That passage is so rigid. Is it impossible for a non-christian to be with a christian and have a healthy relationship? I find that some of the text in the bible is a bit extreme. For example, in the above passage, unbelievers (hate that word because you can be a believer but not a christian) non-Christians are described as lawless and dark. I haven’t done a survey or gathered statistical data on the issue, but I’m sure that there are some really pure at heart non-Christians in the world. Some even purer that Christians (thunder crackling).
So I asked someone to explain this strict passage and they said that when you’re in an unequally yoked relationship (a christian and a non-christian), though the relationship might be great, you [the christian] will not grow “spiritually”. For example, when the christian in the relationship is falling short in faith, what can the non-christian do? They will not be able to offer that spiritual support rock that the christian needs. The non-christian cannot intercede on their partner’s behalf because he/she lacks the spiritual conviction needed to do so. Hmm…
So I was invited to church today. The last time I was at church was … I can’t remember the last time I was at church — bad, I know. I had my reservations about going, but I went nonetheless, albeit kick and screaming … in my head.
It’s a nice way to start the week. A change to my normal modus operandi. Most of us have a lot to be thankful for. My primary reason for not going to church though, was that I am of the view that you don’t have to physically attend a place of worship to give God (or whomever you worship) thanks and give praise. A relationship with God (or whomever) is not and should not be restricted to a building.
Suffice it to say, it turned out quite well. Today’s lesson was about sex — one of the many topics I am passionate about. The guest speaker described the body as “aesthetically appealing” for unmarried couples — a beautiful thing to be admired at a distance. And for married folks, she stressed the importance of pleasing their spouse. For married folks, their body is “aesthetically pleasing”. The husband’s body belongs to his wife and vice versa. Wives should always try and please their husbands and so too must the husband. Its a partnership.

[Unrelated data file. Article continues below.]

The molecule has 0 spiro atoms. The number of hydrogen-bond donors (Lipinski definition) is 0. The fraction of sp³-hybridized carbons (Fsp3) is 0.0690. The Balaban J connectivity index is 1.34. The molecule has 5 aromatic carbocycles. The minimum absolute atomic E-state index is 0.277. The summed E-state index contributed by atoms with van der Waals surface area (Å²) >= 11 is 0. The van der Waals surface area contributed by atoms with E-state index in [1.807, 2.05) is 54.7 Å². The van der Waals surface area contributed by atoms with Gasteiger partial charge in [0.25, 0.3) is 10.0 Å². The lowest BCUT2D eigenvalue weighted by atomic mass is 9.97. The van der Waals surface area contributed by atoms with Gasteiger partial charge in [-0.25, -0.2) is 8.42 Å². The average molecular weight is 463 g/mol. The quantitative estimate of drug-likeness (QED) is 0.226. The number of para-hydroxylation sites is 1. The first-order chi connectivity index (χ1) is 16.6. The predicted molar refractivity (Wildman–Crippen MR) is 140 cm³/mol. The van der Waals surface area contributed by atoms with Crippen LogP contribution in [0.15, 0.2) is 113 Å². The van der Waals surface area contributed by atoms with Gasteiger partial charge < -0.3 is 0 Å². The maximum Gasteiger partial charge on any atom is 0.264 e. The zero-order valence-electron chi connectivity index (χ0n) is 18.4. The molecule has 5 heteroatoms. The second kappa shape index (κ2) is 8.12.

As I there sitting in the pew observing, I realized that not much has changed though since my last visit. The congregation was quite vocal and passionate when it came to singing and the pastor did that thing where his altar call speech sounded like it was written with you in mind!
Did I mention that it rained when I got home? A sign maybe? 🙂 😆
A lay Buddhist should train in what is known as the “Five Precepts“. The five precepts are training rules, which, if one were to break any of them, one should be aware of the breach and look at how such a breach may be avoided in the future.
Buddhism places a great emphasis on the ‘mind‘ and its mental anguish such as remorse, anxiety, guilt etc. which is to be avoided to cultivate a calm and peaceful mind. The five precepts are:
Avoid taking the life of beings: This applies to all living things not just humans. All beings have a right to their life and that right should be respected.
Avoid taking things not given: This goes beyond stealing. One should avoid taking anything unless one is sure it is intended for them.
Refrain from false speech:Avoid lies and deceit. Avoid speech which is not beneficial to the welfare of others.
Avoid sensual misconduct: This means avoid overindulgence in any sensual pleasures e.g. gluttony as well as misconduct of a sexual nature.
Avoid substances which cause intoxication or heedlessness:This does not mean alcohol is bad, but indulgence in such a substance could lead to the breaking of the other four precepts.
The information above was extracted from Buddhanet.net.
Buddhism is a way of life. The precepts above is tantamount to the ten commandments in Christianity.